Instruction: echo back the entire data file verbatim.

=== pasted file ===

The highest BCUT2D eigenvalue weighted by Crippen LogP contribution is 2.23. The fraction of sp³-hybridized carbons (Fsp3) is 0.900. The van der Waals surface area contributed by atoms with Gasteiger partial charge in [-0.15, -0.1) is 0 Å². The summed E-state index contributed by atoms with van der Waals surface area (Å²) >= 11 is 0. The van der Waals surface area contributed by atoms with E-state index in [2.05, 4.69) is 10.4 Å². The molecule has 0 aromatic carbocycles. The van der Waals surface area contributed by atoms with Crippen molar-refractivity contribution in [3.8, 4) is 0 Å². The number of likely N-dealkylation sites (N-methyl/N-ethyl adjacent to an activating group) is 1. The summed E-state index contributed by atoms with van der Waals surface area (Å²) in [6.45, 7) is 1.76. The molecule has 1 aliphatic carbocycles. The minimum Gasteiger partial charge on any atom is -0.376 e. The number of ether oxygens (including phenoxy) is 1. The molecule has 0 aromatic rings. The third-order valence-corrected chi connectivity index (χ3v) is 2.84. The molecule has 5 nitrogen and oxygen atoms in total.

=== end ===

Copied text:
The highest BCUT2D eigenvalue weighted by Crippen LogP contribution is 2.23. The fraction of sp³-hybridized carbons (Fsp3) is 0.900. The van der Waals surface area contributed by atoms with Gasteiger partial charge in [-0.15, -0.1) is 0 Å². The summed E-state index contributed by atoms with van der Waals surface area (Å²) >= 11 is 0. The van der Waals surface area contributed by atoms with E-state index in [2.05, 4.69) is 10.4 Å². The molecule has 0 aromatic carbocycles. The van der Waals surface area contributed by atoms with Crippen molar-refractivity contribution in [3.8, 4) is 0 Å². The number of likely N-dealkylation sites (N-methyl/N-ethyl adjacent to an activating group) is 1. The summed E-state index contributed by atoms with van der Waals surface area (Å²) in [6.45, 7) is 1.76. The molecule has 1 aliphatic carbocycles. The minimum Gasteiger partial charge on any atom is -0.376 e. The number of ether oxygens (including phenoxy) is 1. The molecule has 0 aromatic rings. The third-order valence-corrected chi connectivity index (χ3v) is 2.84. The molecule has 5 nitrogen and oxygen atoms in total.